The mortality rate for children under the age of five fell by 53 percent between 1990 and 2015, while the rate of decline in child mortality more than doubled after the implemented the in 2000, a report from finds.
According to (99 pages, PDF), the number of children who die before reaching the age of five fell from ninety-one deaths per 1,000 live births, or 12.7 million worldwide, in 1990, to forty-three deaths per 1,000 live births, or 5.9 million, in 2015. The report also found that the decline in the child mortality rate accelerated from an average of 1.8 percent annually in the 1990s to 3.9 percent annually between 2000 and 2015, with faster progress in sub-Saharan Africa, where the rate of decline accelerated from 1.6 percent to 4.1 percent. Since 2000, twenty-one sub-Saharan African countries have either reversed rising child mortality rates or at least tripled their pace of progress compared to the 1990s.
The study also found that in every region in the world, the mortality rate for children under the age of five fell by at least half between 1990 and 2015 and that twenty-four out of eighty-one low- and lower-middle income countries — including Cambodia, Ethiopia, Bangladesh, and Uganda — achieved the Millennium Development Goal target of reducing their under-five mortality rate by two-thirds or more.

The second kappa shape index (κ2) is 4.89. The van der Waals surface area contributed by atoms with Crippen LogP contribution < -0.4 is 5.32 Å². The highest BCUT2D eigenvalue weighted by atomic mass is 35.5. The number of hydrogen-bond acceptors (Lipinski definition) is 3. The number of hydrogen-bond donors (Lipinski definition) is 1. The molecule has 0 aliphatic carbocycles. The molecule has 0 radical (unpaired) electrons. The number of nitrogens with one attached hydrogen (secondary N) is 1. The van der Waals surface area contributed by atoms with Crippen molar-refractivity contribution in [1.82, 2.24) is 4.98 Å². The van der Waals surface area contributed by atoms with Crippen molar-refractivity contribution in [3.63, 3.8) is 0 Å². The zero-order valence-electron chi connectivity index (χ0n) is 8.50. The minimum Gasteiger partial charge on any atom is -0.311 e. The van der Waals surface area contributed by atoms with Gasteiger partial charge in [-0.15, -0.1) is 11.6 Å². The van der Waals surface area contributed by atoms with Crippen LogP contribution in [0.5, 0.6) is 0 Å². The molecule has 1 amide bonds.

The report notes, however, that the target has not been met globally. In addition, the study found significant disparities in mortality rates among children from the poorest families and those from the wealthiest families, children of mothers who do not receive secondary education and those of mothers who do, and children in rural areas and those in urban areas. The , which the UN will adopt later this month, urge countries to significantly increase their efforts to bring under-five mortality rates down to twenty-five deaths per 1,000 live births or fewer by 2030.
"Saving the lives of millions of children in urban and rural settings, in wealthy and poor countries, is one of the first great achievements of the new millennium — and one of the biggest challenges of the next fifteen years is to further accelerate this progress," said UNICEF deputy executive director Yoka Brandt. "The data tell us that millions of children do not have to die — if we focus greater effort on reaching every child."